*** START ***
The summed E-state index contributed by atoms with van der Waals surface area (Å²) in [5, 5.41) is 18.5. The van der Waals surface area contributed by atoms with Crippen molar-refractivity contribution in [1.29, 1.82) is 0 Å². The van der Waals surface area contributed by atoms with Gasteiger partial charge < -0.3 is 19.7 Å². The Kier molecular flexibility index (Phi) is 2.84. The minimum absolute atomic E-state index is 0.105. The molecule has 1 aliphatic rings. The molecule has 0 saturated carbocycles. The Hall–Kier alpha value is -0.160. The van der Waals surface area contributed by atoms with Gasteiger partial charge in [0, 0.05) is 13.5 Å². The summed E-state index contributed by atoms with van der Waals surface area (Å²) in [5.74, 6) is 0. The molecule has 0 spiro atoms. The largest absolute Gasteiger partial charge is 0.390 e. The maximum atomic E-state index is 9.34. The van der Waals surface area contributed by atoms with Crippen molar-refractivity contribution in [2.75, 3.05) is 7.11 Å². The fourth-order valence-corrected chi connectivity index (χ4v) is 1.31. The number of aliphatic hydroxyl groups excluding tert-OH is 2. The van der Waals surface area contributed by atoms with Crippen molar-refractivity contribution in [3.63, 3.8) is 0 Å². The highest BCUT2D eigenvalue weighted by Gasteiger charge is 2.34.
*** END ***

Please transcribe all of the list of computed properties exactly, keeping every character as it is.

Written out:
The summed E-state index contributed by atoms with van der Waals surface area (Å²) in [5, 5.41) is 18.5. The van der Waals surface area contributed by atoms with Crippen molar-refractivity contribution in [1.29, 1.82) is 0 Å². The van der Waals surface area contributed by atoms with Gasteiger partial charge < -0.3 is 19.7 Å². The Kier molecular flexibility index (Phi) is 2.84. The minimum absolute atomic E-state index is 0.105. The molecule has 1 aliphatic rings. The molecule has 0 saturated carbocycles. The Hall–Kier alpha value is -0.160. The van der Waals surface area contributed by atoms with Gasteiger partial charge in [0, 0.05) is 13.5 Å². The summed E-state index contributed by atoms with van der Waals surface area (Å²) in [5.74, 6) is 0. The molecule has 0 spiro atoms. The largest absolute Gasteiger partial charge is 0.390 e. The maximum atomic E-state index is 9.34. The van der Waals surface area contributed by atoms with Crippen molar-refractivity contribution in [2.75, 3.05) is 7.11 Å². The fourth-order valence-corrected chi connectivity index (χ4v) is 1.31. The number of aliphatic hydroxyl groups excluding tert-OH is 2. The van der Waals surface area contributed by atoms with Crippen molar-refractivity contribution in [3.63, 3.8) is 0 Å². The highest BCUT2D eigenvalue weighted by Gasteiger charge is 2.34.